Feature Articles


(Poetry Ireland News, July/ August 2008)

A few years ago, I published a poem in Poetry Ireland Review called ‘The Hammerman’, which rashly included the following lines:

    ‘...his job, like a poet in residence,
    was simply to be there.’

Just because you say it in a poem, doesn’t mean it’s true. Many years ago I was offered a residency in an Irish University. I was living in Amsterdam at the time, and Michael O'Loughlinthe money involved didn’t justify my taking up full-time residence in Ireland, so I wasn’t sure if I could accept it. The academic organising it said: ‘Michael, you don’t have to actually be there all the time, as long as you give the impression that you are.’ At the time, I was still naively spurning all Irish solutions to Irish problems, so I demurred. But those were simpler times, when Lar Cassidy, the legendary and much-loved Literature Officer, would call to invite you to lunch in the National Gallery, to personally hand over your Arts Council cheque. Nowadays, the poet’s cheque comes dragging behind it a whole shadowy vampire army of mission statements, local government directives, consultants’ reports and tax protocols.  And the Residency which involves the writer actually being there, has now become a permanent fixture in most CVs.

Anecdotal evidence suggests that residencies swing between two extremes. At one extreme, there is the residency where the writer receives a cheque and writes, and makes the token appearance. This has obvious advantages, but it’s rare, and not only that, it deprives the writer of the surplus value produced by interaction with the wider community. The other extreme is one that all too often occurs in institutes of higher learning, where the writer is treated as a kind of junior lecturer, except with less status and much less pay, and no designated parking spot. The Royal Literary Fund for example supports a programme for creative writers in universities, which states in its rules that ‘The Fellow is not required to undertake tasks beyond the remit of the Fellowship, for example, dyslexia support, and basic skills or EFL/ESL tuition – nor, at any time, to perform duties normally carried out by staff, such as, course design or delivery, marking, invigilating…’ The fact that they need to make this explicit tells its own melancholy story.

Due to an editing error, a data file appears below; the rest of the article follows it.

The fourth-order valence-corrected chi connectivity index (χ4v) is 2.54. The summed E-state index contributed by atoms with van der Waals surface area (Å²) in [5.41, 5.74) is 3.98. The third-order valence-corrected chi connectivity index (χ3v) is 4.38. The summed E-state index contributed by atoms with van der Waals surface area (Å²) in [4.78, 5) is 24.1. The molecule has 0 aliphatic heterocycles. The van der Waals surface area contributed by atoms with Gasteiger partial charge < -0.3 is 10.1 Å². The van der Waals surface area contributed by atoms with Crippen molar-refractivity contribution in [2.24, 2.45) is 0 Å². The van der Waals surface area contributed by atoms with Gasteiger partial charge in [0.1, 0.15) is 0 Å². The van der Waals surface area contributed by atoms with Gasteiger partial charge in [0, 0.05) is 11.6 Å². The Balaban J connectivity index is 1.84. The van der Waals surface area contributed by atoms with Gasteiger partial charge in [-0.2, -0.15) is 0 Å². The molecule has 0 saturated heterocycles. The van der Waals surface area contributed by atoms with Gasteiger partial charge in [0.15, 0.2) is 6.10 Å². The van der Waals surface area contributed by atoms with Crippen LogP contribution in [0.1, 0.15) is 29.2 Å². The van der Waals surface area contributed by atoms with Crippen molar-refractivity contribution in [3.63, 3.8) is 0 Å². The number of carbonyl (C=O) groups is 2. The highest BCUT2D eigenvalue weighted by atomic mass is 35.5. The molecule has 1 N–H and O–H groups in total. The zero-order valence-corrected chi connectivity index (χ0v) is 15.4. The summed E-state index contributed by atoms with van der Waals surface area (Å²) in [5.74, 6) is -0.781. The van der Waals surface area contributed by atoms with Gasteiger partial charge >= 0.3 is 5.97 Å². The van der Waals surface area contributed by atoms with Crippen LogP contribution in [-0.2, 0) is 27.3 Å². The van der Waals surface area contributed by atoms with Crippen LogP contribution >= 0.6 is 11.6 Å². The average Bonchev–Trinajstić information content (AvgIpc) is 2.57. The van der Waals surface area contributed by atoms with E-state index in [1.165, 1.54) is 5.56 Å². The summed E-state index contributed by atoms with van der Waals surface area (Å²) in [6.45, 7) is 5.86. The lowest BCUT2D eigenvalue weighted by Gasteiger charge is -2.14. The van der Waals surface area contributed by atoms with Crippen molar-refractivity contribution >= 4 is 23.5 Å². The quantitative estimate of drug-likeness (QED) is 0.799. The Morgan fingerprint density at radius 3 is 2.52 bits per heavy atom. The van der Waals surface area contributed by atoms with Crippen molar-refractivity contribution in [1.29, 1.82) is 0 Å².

Most residencies are somewhere in the middle. The writer gets paid and works on his own work, which he would do anyway. In addition, he or she may give some lectures, teach a weekly workshop, and in some cases visit the odd school and give talks in the local libraries. All the boxes get ticked, and everybody is happy. In this paradigm, the writer is a valuable resource to be exploited by the community. But what’s in it for the writer? Apart from the money and sometimes an office, I think there is a huge benefit to the writer. To begin with, simply by being there, you are not at home in your room talking to yourself. You are being exposed to other people, new ideas, new challenges, new environments. In most cases that contact comes through creative writing classes and workshops.

Like most writers I have occasionally taught creative writing classes. I have been happy to do it, and like to believe I am fairly proficient at it, judging by the results. But there is always a niggling doubt in my mind as to the ultimately validity of the exercise. Deep down, I’m a romantic, who likes to believe that literature is more destructive than constructive, that it helps to break down society rather than contribute to it. And from working with students I was aware that sometimes the writing of poetry can be just an escape from having to read the stuff.

So, it was with certain trepidation that I got off the train in Galway to start a residency with Galway City Council. But I needn’t have worried. My creative writing classes here have been a joy and a revelation. Most of the participants were women who had already raised large families, and are now retired or living in empty nests, and have time to follow their own interests. In the beginning they were often reticent and hesitant. But with some encouragement and a little guidance and prodding, they are now producing and publishing work which would make Jean Genet blush. My knowledge of the sexual and other mores of 1950s rural Ireland is now such that I am beginning to think that John McGahern was really an innocent old codger. The poignant aspect of it is I can see how many women, who came to adulthood in the 1950s and 1960s, were deprived, as a matter of course, of the freedom to develop their own talents, and I am glad to be able to somehow redress that balance.

If you are lucky, in some residencies you can embark on public projects which serve to nourish the sources of your own creativity. In my case, I wanted to explore my personal obsessions with immigration/ emigration, exile/heimat, in a wider context. The project which involved more than 25 nationalities living in Galway, brought me to places I never thought I’d see. In this case, being there was also being elsewhere. And that physical presence in Galway has been the biggest boon of all. I consider myself well-travelled, but being in this physically thrilling, paranoid, liberating, solipsistic, fundamentally medieval city is like being on another planet, and has been a tremendous stimulus and inspiration to my own work. Yes, Galway is elsewhere – but that’s another story for another day.

Michael O’Loughlin is Writer in Residence for Galway City and County. His anthology of writing from New Galwegians, Galway: City of Strangers, is published by the Arts Office, Galway City Council.

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